PARIS/LONDON (Reuters) - While Gucci and Louis Vuitton blame slumping sales on their upmarket drive they argue will help them regain some of their lost glory, there is growing evidence they are losing out to newer, more affordable luxury brands.
After years of rampant expansion, Kering (PRTP.PA) and LVMH (LVMH.PA), Gucci and Louis Vuitton’s respective parents, are finding the likes of Michael Kors KORS.N are proving smarter at tapping the fast-growing middle classes, particularly in big markets such as China.
Emerging market customers - the industry’s main growth engine - were previously ready to save up to buy traditional status symbols such as a Louis Vuitton 625 euro ($860) canvas bag, but now they are showing stronger appetite for new brands such as Michael Kors that cost less.
“Brands like Louis Vuitton are expensive, and I see it everywhere I go,” said Saltanat Shamova, a 25-year-old Kazakh studying in London. “Michael Kors was best for me because the design was simpler and the price was affordable.”
The New York-based brand embodies affordable luxury: giving consumers a taste of class without the high price tag.
Part of Kors’ success is that its products subtly replicate the style of big luxury brands such as Louis Vuitton’s cylinder Speedy bag and Chanel’s quilted leather tote.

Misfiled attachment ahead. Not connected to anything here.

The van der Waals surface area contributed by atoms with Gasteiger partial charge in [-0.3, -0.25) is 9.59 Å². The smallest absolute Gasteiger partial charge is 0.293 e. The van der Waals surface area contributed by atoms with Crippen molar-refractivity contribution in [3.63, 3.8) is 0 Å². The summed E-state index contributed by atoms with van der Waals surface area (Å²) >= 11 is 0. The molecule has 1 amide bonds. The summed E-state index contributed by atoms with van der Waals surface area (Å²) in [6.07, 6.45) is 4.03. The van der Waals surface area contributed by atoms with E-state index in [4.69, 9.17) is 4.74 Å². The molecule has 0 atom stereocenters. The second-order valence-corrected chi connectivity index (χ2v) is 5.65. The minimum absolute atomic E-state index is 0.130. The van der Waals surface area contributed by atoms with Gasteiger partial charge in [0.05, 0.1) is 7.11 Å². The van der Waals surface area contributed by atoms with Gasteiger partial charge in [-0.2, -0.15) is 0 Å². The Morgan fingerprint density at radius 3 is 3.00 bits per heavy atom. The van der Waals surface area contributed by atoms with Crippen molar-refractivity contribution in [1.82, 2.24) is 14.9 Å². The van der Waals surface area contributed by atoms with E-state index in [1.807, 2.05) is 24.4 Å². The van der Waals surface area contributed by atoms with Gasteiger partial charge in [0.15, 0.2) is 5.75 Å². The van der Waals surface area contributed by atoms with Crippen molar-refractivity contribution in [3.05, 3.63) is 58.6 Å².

Kors’ $300 Weston shoulder bag has the same fringed pompom and shape as Gucci’s $2,650 Jackie shoulder bag.
Other fast-growing accessible fashion luxury brands include the more U.S. centric and feminine Kate Spade and logo-heavy Tory Burch, as well as the more sober and minimalist Furla in Italy and France’s classic Longchamp handbag maker.
There are also France’s Carven and Isabel Marant and the UK’s Karen Millen.
Industry observers say China’s rapidly evolving consumer culture, with government policies discouraging luxury gift-giving, helps explain the rise of these more affordable brands.
“The Chinese are discovering new, middle-segment brands, and the austerity measures in the country and crackdown on ostentatious spending mean they will want to spend less on bling,” said Arjen Kruger, chief marketing officer of VAT-refund company Global Blue, which monitors global spending.
This is a major issue for parents Kering and LVMH, which built their empire on the two luxury brands which still today make up the bulk of their profits and market value.
“They milked the cow so much that now there is no more milk,” the CEO of a major privately owned French luxury brand told Reuters at Fashion week.
LVMH, which also owns luxury fashion brands Dior and Celine, has invested in more accessible luxury labels like Marc by Marc Jacobs, the cheaper line of Marc Jacobs, which makes up 70 percent of its total revenue.
But the brand’s sales, estimated at up to $1 billion, pale in comparison with Louis Vuitton at more than 7.5 billion euros.
And LVMH is set to lose some of that growth when it floats Marc Jacobs, a move it outlined last year.
In the past few years, both Gucci and Louis Vuitton have been trying to become more exclusive, reducing entry-level products, strengthening their offer of expensive leather bags and putting the brakes on shop openings.